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The California LCFS and Sugarcane Ethanol: Where’s the Flood?

October 14, 2014

           

It appears that the California Air Resources Board (CARB) continues to hold out hope for a flood of Brazilian sugarcane ethanol imports. Because CARBs questionable lifecycle analysis gives sugarcane ethanol a very low carbon intensity (CI) score under the Low Carbon Fuel Standard (LCFS), the agency believes the states refiners will significantly ramp up imports to meet increasingly stringent carbon reduction requirements. But theres just one problemeven with the allure of potentially valuable LCFS credits, sugarcane ethanol is in short supply and imports are economically uncompetitive with U.S. grain ethanol. Further, there is evidence that LCFS credit values have done little or nothing to entice imported cane ethanol volumes to the California market. In 2011, CARB projected that California refiners would use 80-400 million gallons (mg) of imported sugarcane ethanol in 2014 to help meet LCFS obligations. But through August, the state had received just 7.9 mg of imported ethanol. And with drought and fire ravaging the Brazilian sugarcane crop, its highly unlikely California will see additional imports this year or early in 2015. Total U.S. ethanol imports have slowed to a trickle in 2014 as well. Through the first eight months of the year, just 65.8 mg of ethanol have entered the countryincluding nary a drop in August. That means California has received 12% of total U.S. ethanol imports this yearnot surprising given that California consumes roughly 12% of the nations gasoline. Yet, CARBs staff analysts appear undeterred by the real-world data. At a September 25 workshop discussing future fuel availability, CARB staff said it expects the U.S. will import between 850 mg and 1.75 billion gallons of sugarcane ethanol annually by 2020. In other words, CARB believes U.S. imports from Brazil will doubleor even quadrupleover the average levels seen in 2011-2013 (approximately 400 mg). Apparently, the economists at the Food and Agricultural Policy Research Institute (FAPRI) at the University of Missouri disagree. FAPRI projects that U.S. ethanol imports will average just 182 mg per year in the 2015-2023 timeframe, with imports never exceeding 197 mg in any single year. Importantly, these projections include the pull effect of the California LCFS. FAPRI writes, low-carbon fuel requirements in California provide some incentive for continued ethanol imports. Thus, CARBs projection of 2020 ethanol imports is roughly 5-10 times higher than FAPRIs current outlook. While CARB staff has not yet specified what share of total U.S. ethanol imports will come to California for the purposes of LCFS compliance, they stated at the workshop that the LCFS is expected to attract a significant portion of the lowest-CI ethanol fuels to CA because the program provides real value for low-CI fuels. (We understand the share of total U.S. low-CI fuel received by California will be the subject of another workshop later this month). Staff believes the share of nationally available low-CI fuel that is ultimately received by California will increase as the value of LCFS credits increase. That makes sense in theorybut has it really happened? LCFS credits have had meaningful value in 2012-2014 (e.g., the 2013 average credit price of $55 theoretically translates to a $0.14/gallon premium for sugarcane ethanol with a CI score of 66 g/MJ), so it should be fairly simple to test whether credit values have influenced the amount of Brazilian ethanol imported directly into California versus other U.S. markets. In the second half of 2012, California was steadily importing roughly 10-20 mg of ethanol per month. LCFS credit values during this time were relatively low, averaging just $17 according to CARB. Total U.S. ethanol imports fell in 2013, but the proportional share sent to California increased. At first glimpse it would appear that the increase in the proportion of ethanol imports going to California was driven by increased LCFS credit prices. But by the end of 2013, California ethanol imports had dropped off dramaticallyeven though LCFS credit prices were at record levels. In fact, when credit prices hit a record of $79 in December 2013, California imported just 2.4 mg of ethanolequivalent to just 10% of the volume imported by California one year earlier with a much lower credit price at play. In March 2013, as credit prices traded at a relatively low level of $28, California ethanol imports were a robust 29 mg. And over the summer of 2014, as credit prices bounced between $30 and $40, California imported not a drop of Brazilian ethanol.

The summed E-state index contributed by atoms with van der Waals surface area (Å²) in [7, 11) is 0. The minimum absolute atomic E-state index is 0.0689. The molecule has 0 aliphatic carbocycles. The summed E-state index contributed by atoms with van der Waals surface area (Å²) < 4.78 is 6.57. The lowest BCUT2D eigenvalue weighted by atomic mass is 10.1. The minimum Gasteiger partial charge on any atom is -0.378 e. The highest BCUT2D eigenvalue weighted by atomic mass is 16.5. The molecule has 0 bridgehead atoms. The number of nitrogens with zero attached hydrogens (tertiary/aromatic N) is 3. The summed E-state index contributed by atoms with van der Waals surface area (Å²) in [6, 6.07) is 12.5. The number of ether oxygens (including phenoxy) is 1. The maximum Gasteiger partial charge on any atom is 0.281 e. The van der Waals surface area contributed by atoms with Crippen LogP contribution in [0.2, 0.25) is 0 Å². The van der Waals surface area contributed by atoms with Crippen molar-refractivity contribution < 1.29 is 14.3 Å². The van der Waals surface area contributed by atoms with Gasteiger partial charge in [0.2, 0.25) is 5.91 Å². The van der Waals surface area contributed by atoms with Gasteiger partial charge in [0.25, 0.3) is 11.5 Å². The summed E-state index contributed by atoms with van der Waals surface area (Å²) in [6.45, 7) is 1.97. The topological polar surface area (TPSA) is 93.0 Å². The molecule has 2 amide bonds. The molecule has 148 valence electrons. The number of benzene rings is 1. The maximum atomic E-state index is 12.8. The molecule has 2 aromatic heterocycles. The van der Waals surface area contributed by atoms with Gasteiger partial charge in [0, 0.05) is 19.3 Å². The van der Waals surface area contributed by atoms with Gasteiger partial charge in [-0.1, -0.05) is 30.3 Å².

The bottom line is that since the beginning of 2012, California ethanol import volumes have shown virtually no correlation with LCFS credit values (as shown in the scatter graph above). Clearly, factors other than the LCFS are determining U.S. (and California) sugarcane ethanol import volumes (see: RFS2 advanced biofuel standard). CARB will be re-adopting the LCFS in early 2015. As part of that rulemaking process, CARB staff will be proposing a new CI compliance curve, which will be informed by staffs analysis of low-CI fuel availability. We hope CARB pays close attention to the data on sugarcane ethanol imports and thinks carefully about whether LCFS credits will really attract vastly disproportionate shares of low-CI fuels to the state. In the end, however, whether California imports 8 mg or 800 mg of sugarcane ethanol to meet LCFS requirements in future years may be beside the point. The real question is whether the sugarcane ethanols dubious environmental benefits justify the cost to the states consumers. Customs data show that Brazilian ethanol imported into Los Angeles has averaged $3.30 per gallon so far in 2014, about 35% higher than the delivered price of U.S. ethanol to the same market.